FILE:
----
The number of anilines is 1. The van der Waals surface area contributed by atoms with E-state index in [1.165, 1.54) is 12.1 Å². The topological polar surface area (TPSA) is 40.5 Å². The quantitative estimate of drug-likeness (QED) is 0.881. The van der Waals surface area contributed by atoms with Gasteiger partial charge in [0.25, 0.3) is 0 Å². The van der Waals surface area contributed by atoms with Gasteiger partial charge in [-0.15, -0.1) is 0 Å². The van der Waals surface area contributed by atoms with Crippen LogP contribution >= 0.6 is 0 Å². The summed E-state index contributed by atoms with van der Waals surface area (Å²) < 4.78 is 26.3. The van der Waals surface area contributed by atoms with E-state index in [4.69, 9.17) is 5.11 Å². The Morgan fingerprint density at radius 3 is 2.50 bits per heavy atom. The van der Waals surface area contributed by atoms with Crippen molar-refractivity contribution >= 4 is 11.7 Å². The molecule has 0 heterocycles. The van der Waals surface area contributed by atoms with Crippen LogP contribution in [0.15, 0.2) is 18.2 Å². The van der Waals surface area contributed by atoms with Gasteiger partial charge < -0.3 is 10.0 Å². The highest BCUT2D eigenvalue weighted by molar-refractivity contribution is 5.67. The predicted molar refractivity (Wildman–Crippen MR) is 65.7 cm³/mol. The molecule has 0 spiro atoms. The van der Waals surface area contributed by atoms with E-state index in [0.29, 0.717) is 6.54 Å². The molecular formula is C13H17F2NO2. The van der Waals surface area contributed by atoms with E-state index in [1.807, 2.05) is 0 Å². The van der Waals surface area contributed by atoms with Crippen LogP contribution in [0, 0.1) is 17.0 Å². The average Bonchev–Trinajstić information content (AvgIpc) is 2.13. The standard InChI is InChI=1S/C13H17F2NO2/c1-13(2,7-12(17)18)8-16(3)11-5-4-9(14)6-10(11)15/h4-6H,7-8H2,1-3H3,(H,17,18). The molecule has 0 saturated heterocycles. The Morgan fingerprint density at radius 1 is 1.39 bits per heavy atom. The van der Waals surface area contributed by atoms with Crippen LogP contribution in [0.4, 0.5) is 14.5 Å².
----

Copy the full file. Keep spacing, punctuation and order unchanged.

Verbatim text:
The number of anilines is 1. The van der Waals surface area contributed by atoms with E-state index in [1.165, 1.54) is 12.1 Å². The topological polar surface area (TPSA) is 40.5 Å². The quantitative estimate of drug-likeness (QED) is 0.881. The van der Waals surface area contributed by atoms with Gasteiger partial charge in [0.25, 0.3) is 0 Å². The van der Waals surface area contributed by atoms with Gasteiger partial charge in [-0.15, -0.1) is 0 Å². The van der Waals surface area contributed by atoms with Crippen LogP contribution >= 0.6 is 0 Å². The summed E-state index contributed by atoms with van der Waals surface area (Å²) < 4.78 is 26.3. The van der Waals surface area contributed by atoms with E-state index in [4.69, 9.17) is 5.11 Å². The Morgan fingerprint density at radius 3 is 2.50 bits per heavy atom. The van der Waals surface area contributed by atoms with Crippen molar-refractivity contribution >= 4 is 11.7 Å². The molecule has 0 heterocycles. The van der Waals surface area contributed by atoms with Crippen LogP contribution in [0.15, 0.2) is 18.2 Å². The van der Waals surface area contributed by atoms with Gasteiger partial charge < -0.3 is 10.0 Å². The highest BCUT2D eigenvalue weighted by molar-refractivity contribution is 5.67. The predicted molar refractivity (Wildman–Crippen MR) is 65.7 cm³/mol. The molecule has 0 spiro atoms. The van der Waals surface area contributed by atoms with E-state index in [0.29, 0.717) is 6.54 Å². The molecular formula is C13H17F2NO2. The van der Waals surface area contributed by atoms with E-state index in [1.807, 2.05) is 0 Å². The van der Waals surface area contributed by atoms with Crippen LogP contribution in [0, 0.1) is 17.0 Å². The average Bonchev–Trinajstić information content (AvgIpc) is 2.13. The standard InChI is InChI=1S/C13H17F2NO2/c1-13(2,7-12(17)18)8-16(3)11-5-4-9(14)6-10(11)15/h4-6H,7-8H2,1-3H3,(H,17,18). The molecule has 0 saturated heterocycles. The Morgan fingerprint density at radius 1 is 1.39 bits per heavy atom. The van der Waals surface area contributed by atoms with Crippen LogP contribution in [0.4, 0.5) is 14.5 Å².